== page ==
Assessing medical students' and surgery residents' clinical competence in problem solving in surgical oncology

David A. Sloan, Michael B. Donnelly, Richard W. Schwartz, Larry C. Munch, Mark D. Wells, Steven B. Johnson, William E. Strodel

Research output: Contribution to journalArticlepeer-review

31 Scopus citations


Background: We sought to determine the competence of medical students and surgery residents in evaluating clinical problems (using both real and simulated patients) in surgical oncology. Methods: Forty-five third-year medical students, 23 first postgraduate year (PGY-1) residents, and seven second postgraduate year (PGY-2) residents were presented with the same four clinical problems (breast evaluation, prostate nodule, colon cancer, and mole evaluation). The two resident groups were presented with two additional patients (breast cancer options and thyroid mass). Results: Mean performance scores for the problems were generally poor (32-72%); most students and residents failed almost all of the problems. Level of training was of some importance; the overall mean scores of the PGY-2 residents were superior to those of the medical students and the PGY-1 residents (p=0.049). However, in many areas of information gathering, diagnosis, and management, training level appeared to have no impact. Numerous important performance deficits were identified in all groups. Conclusion: Medical students and surgery residents are not receiving adequate training in diagnosing and treating important problems in surgical oncology.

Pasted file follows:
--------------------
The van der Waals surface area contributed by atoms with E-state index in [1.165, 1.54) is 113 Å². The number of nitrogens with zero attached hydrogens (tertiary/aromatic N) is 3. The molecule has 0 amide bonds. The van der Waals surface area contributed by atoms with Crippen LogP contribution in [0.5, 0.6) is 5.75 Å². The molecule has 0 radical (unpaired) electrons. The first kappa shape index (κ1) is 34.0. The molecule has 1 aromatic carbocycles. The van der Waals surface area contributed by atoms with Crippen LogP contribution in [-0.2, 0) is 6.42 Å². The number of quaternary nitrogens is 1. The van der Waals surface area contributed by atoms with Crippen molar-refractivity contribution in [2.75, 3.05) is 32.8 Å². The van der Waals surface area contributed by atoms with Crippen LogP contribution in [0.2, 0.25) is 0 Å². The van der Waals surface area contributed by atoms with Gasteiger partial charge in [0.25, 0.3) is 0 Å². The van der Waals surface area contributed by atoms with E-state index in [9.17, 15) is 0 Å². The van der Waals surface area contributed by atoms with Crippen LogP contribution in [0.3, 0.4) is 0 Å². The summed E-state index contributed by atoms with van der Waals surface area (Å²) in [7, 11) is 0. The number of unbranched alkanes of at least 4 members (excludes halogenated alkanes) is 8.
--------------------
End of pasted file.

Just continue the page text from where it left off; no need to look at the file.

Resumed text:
Original languageEnglish
Pages (from-to)204-212
Number of pages9
JournalAnnals of Surgical Oncology
Issue number3
StatePublished - May 1994


  • Assessment
  • Clinical competence
  • Objective structured clinical examination
  • Surgical oncology

ASJC Scopus subject areas

  • Surgery
  • Oncology


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